• We think that the exercise of translation is the very worst plan that a young man of literature could set out with. Unhabituated to any style, his ideas yet unsettled and unlinked to their proper terms, he is sure to yield to the language which he translates. This may flatter the foreigner who prepares the original, that he is rendered the more forcibly; but he is deceived. The expressions will not strike the public ear as they have struck his. He is misunderstood, or, more generally, not understood at all; while the young translator loses his vernacular tongue, and becomes afterwards incapable of expressing his own thoughts in his mother tongue. For this reason it is likely that France will be a long time ere she can revive any thing like a literature. She has evinced such a rage for translations, and such a contempt for any original works, that her men of literature can produce, that booksellers are compelled, by their own interest, to publish translations, and translations only. So far is this carried, that original essays have been published lately, and sold in France, as translations from the English and German. Hence it is that Paris overflows with what are called young men of literature, but who, in fact, do nothing but translate.* They neither read nor write to any worthy purpose, and their taste is formed, of course, in prejudice of the literature over which they are obliged to spend some time. These young men are all romantic, whilst the old stagers are classic, in taste nearly as ignorant, and having read little beyond the Moniteur, Corneille, Racine, the tragedies and light pieces of Voltaire, they are scarcely able to hold their ground against the partizans of the romantic, and only hold their ground, because that, by prescription, they have possession of the public journals. The pre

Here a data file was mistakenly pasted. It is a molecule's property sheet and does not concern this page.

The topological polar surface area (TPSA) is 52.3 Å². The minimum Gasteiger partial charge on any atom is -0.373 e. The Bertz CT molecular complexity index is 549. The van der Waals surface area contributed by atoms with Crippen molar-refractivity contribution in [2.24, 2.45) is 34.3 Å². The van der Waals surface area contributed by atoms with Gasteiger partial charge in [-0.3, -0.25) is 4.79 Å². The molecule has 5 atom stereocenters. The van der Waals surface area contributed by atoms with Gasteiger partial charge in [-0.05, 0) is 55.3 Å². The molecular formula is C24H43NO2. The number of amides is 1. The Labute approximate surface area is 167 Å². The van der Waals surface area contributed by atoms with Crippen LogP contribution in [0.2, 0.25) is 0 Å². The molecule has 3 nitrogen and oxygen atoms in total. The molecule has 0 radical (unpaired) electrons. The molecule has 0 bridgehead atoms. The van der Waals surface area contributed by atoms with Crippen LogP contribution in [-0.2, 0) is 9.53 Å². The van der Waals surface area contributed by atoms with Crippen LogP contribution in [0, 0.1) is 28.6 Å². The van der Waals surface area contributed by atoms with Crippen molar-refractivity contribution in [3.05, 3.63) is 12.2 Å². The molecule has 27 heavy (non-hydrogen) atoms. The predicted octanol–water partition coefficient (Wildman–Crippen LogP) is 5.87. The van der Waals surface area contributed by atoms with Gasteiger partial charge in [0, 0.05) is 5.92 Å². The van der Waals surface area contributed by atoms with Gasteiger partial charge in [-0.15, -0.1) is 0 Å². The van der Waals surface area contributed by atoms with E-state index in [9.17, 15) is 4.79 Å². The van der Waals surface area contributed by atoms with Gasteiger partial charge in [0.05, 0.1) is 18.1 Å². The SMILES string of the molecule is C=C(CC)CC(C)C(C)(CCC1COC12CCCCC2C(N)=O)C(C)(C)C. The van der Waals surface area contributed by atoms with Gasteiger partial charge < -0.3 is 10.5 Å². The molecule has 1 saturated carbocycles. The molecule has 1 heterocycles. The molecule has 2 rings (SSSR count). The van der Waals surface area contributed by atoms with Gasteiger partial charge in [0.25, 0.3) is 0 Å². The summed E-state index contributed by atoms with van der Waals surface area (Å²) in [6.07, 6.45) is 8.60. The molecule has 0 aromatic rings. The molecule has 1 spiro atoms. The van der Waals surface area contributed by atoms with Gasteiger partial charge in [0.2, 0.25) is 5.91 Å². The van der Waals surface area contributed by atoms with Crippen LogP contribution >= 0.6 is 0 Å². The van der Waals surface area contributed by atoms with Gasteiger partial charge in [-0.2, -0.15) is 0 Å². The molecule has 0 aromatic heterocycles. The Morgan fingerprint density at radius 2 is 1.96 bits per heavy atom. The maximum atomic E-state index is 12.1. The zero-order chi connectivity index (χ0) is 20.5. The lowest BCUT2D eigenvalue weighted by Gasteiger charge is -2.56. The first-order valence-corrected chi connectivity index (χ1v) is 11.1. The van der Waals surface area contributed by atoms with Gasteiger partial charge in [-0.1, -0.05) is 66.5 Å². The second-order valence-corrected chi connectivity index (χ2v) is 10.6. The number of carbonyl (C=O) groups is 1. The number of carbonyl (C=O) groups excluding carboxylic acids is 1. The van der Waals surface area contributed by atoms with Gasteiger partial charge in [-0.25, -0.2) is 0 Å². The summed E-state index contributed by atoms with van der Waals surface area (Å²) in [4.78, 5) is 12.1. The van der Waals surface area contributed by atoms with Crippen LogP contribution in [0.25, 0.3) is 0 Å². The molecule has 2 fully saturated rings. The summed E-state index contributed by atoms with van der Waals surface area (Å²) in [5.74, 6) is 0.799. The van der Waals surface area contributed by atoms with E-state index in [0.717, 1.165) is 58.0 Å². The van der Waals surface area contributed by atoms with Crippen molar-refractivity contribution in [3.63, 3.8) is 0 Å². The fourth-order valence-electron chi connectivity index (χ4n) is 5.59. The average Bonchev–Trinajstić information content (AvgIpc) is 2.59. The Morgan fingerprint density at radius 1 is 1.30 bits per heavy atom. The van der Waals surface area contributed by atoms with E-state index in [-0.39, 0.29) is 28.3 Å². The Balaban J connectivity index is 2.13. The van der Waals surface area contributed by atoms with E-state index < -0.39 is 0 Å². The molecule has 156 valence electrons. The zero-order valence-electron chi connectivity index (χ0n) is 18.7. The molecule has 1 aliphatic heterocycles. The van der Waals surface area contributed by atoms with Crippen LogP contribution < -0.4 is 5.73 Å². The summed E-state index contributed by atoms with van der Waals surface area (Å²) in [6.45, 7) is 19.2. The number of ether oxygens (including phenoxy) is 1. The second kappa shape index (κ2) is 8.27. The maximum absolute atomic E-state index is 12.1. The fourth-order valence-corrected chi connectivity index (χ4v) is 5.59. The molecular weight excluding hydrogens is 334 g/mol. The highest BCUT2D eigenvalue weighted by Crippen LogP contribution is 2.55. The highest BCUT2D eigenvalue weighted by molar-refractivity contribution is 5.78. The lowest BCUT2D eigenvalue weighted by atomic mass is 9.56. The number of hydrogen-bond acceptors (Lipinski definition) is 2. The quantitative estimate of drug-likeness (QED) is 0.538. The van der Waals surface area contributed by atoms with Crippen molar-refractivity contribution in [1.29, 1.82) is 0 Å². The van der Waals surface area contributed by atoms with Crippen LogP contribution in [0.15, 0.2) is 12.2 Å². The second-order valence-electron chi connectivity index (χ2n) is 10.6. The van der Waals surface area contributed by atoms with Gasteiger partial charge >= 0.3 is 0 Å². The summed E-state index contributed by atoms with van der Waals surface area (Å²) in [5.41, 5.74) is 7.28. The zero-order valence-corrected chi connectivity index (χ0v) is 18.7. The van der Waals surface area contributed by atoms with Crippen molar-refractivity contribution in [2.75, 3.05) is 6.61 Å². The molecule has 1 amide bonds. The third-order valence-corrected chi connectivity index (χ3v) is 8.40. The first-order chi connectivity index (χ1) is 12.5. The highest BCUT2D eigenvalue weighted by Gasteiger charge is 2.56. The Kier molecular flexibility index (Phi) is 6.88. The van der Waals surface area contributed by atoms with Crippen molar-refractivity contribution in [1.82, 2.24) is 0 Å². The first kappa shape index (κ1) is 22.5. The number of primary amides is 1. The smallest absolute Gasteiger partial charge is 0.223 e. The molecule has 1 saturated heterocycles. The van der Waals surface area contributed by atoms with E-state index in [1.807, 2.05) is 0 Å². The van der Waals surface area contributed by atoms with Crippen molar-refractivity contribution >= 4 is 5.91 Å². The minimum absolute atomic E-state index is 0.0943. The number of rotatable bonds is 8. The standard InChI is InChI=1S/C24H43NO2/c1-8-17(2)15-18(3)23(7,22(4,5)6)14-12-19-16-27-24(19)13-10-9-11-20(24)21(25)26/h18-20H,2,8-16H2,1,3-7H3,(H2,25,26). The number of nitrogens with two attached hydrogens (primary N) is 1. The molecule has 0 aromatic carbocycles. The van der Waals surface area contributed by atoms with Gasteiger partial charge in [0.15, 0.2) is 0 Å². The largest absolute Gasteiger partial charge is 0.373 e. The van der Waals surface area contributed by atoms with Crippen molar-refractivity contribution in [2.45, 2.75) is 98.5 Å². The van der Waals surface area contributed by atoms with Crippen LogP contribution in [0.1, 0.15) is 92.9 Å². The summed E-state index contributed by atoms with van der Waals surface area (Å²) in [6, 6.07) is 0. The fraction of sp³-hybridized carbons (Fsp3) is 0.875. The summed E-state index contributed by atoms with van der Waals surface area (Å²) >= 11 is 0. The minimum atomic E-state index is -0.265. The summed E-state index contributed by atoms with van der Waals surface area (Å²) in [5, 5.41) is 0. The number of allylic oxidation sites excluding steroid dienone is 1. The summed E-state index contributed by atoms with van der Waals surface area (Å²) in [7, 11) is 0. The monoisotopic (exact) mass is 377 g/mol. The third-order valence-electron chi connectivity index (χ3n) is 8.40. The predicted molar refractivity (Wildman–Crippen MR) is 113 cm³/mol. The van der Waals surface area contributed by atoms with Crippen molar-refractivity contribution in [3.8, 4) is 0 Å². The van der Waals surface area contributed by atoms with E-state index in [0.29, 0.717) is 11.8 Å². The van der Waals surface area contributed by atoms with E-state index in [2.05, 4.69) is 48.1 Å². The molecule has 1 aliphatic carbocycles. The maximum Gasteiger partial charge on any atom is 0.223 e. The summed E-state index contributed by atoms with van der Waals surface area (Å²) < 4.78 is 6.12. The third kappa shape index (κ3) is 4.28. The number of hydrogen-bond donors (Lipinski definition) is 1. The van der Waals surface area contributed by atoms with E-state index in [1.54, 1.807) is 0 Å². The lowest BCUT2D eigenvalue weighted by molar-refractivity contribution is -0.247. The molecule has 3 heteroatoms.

* The mode is, for some literary man of reputation, to advertise his name as the translator, while the translation is performed, in fact, by young men, for ever so little per sheet. Thus the wretched translation of Shakspeare by Guizet. Guizet never wrote one word of it, except the introductory essay. On the same plan, he is translating a series of our historians during the civil war, and has begun with Thomas May.